Although Emory managed this overwhelming escalation beautifully, at the time of their initial announcement to the public, they misjudged the emotional impact that the news of caring for these two doctors would have on the general public. And while they were perfectly prepared and honored for the challenge, this oversight forced them to manage what could have been (had they been any less prepared than they thankfully were) a very intense crisis with potentially dire consequences.
Side note: This case study is a fascinating story. If you’re interested in learning more about it directly from Emory, join us for this upcoming webinar
Which emotions do you need to pay attention to in a crisis?
While all crises will stir emotions within your stakeholders (e.g.: worry, regret, stress, dismay, etc.), the ones you need to pay the closest attention to in crisis management – and anticipate as much as possible, whenever probable – are the negative, inherent basic human emotions. As confirmed by Paul Ekman and other esteemed scholars, these negative basic human emotions are:
On the flip-side, happiness is also an inherent emotion, though if you spread happiness in a crisis, well you aren’t exactly in a crisis, are you?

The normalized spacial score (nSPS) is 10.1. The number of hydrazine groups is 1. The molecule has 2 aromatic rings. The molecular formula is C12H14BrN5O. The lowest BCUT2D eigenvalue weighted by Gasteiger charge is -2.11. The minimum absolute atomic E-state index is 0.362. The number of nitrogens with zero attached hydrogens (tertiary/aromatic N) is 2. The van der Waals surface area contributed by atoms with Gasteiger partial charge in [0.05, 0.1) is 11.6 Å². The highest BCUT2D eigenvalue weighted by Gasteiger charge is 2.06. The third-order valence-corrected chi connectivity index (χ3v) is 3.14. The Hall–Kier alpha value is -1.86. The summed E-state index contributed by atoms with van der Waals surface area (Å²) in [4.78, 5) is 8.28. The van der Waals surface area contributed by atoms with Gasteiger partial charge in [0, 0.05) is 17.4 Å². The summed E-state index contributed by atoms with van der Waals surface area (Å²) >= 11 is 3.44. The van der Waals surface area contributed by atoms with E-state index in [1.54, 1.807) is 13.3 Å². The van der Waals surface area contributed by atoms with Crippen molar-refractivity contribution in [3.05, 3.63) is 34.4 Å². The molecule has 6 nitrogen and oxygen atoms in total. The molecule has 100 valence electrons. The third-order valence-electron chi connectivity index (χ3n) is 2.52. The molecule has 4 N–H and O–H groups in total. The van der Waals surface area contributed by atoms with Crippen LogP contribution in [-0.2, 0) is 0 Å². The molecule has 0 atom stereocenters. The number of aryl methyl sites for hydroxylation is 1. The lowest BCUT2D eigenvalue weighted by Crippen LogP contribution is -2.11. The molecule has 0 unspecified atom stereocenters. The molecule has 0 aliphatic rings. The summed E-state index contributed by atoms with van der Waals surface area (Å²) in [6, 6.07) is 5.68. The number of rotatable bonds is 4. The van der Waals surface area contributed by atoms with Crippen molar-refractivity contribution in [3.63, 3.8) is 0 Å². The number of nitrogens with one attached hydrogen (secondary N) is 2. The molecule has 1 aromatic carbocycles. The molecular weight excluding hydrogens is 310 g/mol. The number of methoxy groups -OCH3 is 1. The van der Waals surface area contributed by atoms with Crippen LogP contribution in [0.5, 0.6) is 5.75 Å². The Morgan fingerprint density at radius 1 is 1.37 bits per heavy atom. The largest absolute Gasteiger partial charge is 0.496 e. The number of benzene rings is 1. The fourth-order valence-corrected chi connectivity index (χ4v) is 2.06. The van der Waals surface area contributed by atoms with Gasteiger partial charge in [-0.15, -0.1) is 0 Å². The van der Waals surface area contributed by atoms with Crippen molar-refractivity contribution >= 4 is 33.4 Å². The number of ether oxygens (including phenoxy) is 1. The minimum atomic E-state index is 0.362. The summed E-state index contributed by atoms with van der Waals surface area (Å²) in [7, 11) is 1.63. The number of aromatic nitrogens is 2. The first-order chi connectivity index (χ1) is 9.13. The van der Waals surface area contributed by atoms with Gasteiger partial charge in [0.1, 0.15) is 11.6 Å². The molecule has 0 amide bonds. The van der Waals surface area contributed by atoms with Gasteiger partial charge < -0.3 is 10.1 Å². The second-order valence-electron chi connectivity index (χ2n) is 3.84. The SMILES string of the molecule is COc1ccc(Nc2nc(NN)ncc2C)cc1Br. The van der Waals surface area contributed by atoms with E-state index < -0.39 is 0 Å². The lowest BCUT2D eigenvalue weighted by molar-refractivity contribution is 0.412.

The power of inherent emotion in crisis management
The thing about inherent emotions is that they are both highly intense and highly relatable. Two ingredients for the recipe of disaster when dealing with a crisis.
When we are overcome with any of these emotions, all logic goes out the window. Fearbola, as an example, is the irrational fear of Ebola. But just because it’s irrational, doesn’t make it insignificant. In fact, it is this intensely profound fear (inherent emotion) that makes all rationale fly out the window. And if all rationale is out the window, this means that those overcome by this irrational fear cannot be reached with logic. They are reacting with their hearts and, as the crisis management saying goes, you cannot trump emotion with logic.
So then how do you manage an emotionally impactful crisis?